All to play for as Leeds wins two-week stay of execution from creditors

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Leeds United, the vastly indebted football club, is set to win a last-minute reprieve tomorrow by securing an extension to a crucial deadline.

A standstill agreement with bondholders, who control Leeds' £81m debt pile, lapses tomorrow but it is understood that Trevor Birch, the club's recently installed chief executive and an insolvency expert, has negotiated a two- week extension. This will take it to the end of the January transfer window, meaning both that it has more time to find a buyer and that any player sales will raise more cash for the club.

Leeds warned before Christmas that it was facing administration. A number of parties were thought to be interested in buying the club but a spate of bad results deterred any firm bids. Leeds remains rooted at the bottom of the table and will lose around £20m in revenues should it go down, making it extremely hard to value the club.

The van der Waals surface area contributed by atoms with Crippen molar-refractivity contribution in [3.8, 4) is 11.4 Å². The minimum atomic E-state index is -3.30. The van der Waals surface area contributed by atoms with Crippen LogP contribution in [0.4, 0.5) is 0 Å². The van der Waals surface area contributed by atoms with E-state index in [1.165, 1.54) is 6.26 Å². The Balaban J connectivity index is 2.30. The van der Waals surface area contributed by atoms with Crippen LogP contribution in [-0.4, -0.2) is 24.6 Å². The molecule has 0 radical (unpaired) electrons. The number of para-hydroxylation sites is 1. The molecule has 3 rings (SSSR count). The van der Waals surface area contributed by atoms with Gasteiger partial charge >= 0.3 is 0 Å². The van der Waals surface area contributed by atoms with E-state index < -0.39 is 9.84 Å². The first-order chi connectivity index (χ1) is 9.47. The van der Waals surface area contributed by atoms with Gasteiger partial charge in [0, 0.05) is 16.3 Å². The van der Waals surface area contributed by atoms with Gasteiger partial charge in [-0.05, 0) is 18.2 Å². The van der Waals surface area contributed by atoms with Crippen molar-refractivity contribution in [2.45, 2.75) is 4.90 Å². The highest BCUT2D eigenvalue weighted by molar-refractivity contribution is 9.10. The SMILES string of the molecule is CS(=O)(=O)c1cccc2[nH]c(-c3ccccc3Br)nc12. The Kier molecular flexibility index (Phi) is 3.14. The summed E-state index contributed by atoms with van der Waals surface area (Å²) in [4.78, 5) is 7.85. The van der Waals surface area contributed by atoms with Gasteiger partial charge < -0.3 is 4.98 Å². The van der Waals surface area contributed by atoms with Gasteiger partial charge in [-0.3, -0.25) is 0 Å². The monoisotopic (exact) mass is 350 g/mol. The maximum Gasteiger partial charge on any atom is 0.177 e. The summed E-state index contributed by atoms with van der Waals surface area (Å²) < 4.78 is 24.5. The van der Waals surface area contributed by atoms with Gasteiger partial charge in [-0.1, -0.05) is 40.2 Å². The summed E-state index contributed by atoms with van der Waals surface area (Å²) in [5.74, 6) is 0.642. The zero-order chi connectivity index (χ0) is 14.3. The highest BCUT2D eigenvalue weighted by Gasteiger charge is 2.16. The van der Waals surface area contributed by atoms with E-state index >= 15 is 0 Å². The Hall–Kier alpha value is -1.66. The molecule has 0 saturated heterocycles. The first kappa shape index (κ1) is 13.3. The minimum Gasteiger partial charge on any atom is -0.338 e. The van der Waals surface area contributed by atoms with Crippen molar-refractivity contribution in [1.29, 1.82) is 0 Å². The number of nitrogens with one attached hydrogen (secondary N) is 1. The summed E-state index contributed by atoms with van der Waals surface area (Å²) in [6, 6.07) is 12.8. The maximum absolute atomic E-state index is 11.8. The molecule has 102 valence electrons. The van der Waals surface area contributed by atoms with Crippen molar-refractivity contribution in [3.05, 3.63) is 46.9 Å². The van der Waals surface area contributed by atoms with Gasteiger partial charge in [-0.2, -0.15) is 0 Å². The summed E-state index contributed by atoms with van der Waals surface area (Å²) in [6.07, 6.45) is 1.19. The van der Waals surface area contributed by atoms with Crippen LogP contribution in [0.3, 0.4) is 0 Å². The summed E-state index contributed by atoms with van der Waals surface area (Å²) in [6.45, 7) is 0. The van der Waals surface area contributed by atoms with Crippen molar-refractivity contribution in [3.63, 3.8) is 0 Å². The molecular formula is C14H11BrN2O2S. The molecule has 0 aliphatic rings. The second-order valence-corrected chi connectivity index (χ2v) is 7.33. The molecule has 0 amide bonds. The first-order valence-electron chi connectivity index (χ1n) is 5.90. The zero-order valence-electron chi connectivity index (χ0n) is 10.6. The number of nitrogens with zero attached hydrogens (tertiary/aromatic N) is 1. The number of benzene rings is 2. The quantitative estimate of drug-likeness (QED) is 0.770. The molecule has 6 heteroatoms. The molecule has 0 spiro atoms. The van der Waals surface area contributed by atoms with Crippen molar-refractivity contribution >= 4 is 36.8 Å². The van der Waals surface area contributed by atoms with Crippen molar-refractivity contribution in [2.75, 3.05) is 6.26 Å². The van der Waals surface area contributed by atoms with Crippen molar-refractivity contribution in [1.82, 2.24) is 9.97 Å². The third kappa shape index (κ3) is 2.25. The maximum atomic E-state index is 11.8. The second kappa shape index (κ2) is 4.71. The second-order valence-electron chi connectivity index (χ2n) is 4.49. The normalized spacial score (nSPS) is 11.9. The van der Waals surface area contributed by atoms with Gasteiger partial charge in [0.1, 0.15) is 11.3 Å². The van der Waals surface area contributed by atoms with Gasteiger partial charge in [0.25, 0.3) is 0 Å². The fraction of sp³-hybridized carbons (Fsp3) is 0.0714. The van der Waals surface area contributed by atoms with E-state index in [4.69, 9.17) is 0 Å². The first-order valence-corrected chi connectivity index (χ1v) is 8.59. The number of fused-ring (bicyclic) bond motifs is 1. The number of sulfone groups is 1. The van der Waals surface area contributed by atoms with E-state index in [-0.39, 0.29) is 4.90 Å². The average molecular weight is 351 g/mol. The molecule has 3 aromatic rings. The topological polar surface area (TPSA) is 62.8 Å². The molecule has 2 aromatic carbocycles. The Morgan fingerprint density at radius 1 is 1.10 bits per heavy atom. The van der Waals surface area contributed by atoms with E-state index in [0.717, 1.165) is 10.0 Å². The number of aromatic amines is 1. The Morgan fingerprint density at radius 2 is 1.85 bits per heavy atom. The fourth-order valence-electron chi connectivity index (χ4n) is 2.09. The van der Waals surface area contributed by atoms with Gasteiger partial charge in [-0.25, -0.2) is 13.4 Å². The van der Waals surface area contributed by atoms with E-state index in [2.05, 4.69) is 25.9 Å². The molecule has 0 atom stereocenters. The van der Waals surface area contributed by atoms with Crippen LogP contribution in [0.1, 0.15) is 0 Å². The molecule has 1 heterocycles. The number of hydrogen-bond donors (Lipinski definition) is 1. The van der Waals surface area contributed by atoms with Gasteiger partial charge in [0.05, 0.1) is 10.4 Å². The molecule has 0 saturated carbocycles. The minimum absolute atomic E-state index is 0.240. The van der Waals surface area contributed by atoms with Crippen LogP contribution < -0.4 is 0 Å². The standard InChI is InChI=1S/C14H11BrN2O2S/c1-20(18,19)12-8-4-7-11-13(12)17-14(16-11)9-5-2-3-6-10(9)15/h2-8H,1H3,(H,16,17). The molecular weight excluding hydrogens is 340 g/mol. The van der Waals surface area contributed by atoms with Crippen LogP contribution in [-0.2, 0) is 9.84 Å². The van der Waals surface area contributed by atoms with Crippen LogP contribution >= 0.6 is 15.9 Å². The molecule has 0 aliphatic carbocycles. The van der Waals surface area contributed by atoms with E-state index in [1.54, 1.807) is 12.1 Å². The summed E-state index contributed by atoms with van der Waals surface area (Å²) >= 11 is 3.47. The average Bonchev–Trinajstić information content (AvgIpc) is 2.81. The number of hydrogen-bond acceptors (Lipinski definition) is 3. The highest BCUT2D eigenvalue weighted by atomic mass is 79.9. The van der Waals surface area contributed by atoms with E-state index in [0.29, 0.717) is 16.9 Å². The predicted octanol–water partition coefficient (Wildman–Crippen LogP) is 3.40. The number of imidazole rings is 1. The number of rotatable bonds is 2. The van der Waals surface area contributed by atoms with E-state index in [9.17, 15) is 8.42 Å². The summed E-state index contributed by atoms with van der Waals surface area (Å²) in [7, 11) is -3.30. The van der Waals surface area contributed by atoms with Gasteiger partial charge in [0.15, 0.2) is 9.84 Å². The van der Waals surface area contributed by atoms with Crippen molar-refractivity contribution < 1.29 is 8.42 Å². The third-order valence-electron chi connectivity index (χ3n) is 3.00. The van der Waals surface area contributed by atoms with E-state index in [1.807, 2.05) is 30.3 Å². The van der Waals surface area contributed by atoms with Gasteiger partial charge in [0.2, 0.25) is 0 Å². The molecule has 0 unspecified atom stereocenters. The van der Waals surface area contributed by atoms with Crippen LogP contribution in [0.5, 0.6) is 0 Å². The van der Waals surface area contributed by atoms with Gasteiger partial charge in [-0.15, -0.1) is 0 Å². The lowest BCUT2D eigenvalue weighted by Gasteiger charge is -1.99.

Speculation grew last week that the Bahraini Sheikh Abdulrahman bin Mubarak al-Khalifa, a Leeds fan, had managed to secure £35m to buy the club. But insiders rubbished the rumours, and Leeds told the Stock Exchange on Friday that an offer had yet to emerge.

Serial director Allan Leighton is still seen as the most likely saviour. A former deputy chairman of Leeds, he offered to inject cash before Christmas and is now understood to be locked in talks about securing a deal to take it over. One insider valued his "pot" at between "£25m and £40m".

But before any deal can be struck, the buyer must agree terms with the bondholders. Around £60m is held by US bondholders through what is in effect a 25-year mortgage on the stadium. It is thought that the favoured option would be buying them out at a current market rate of around £15m.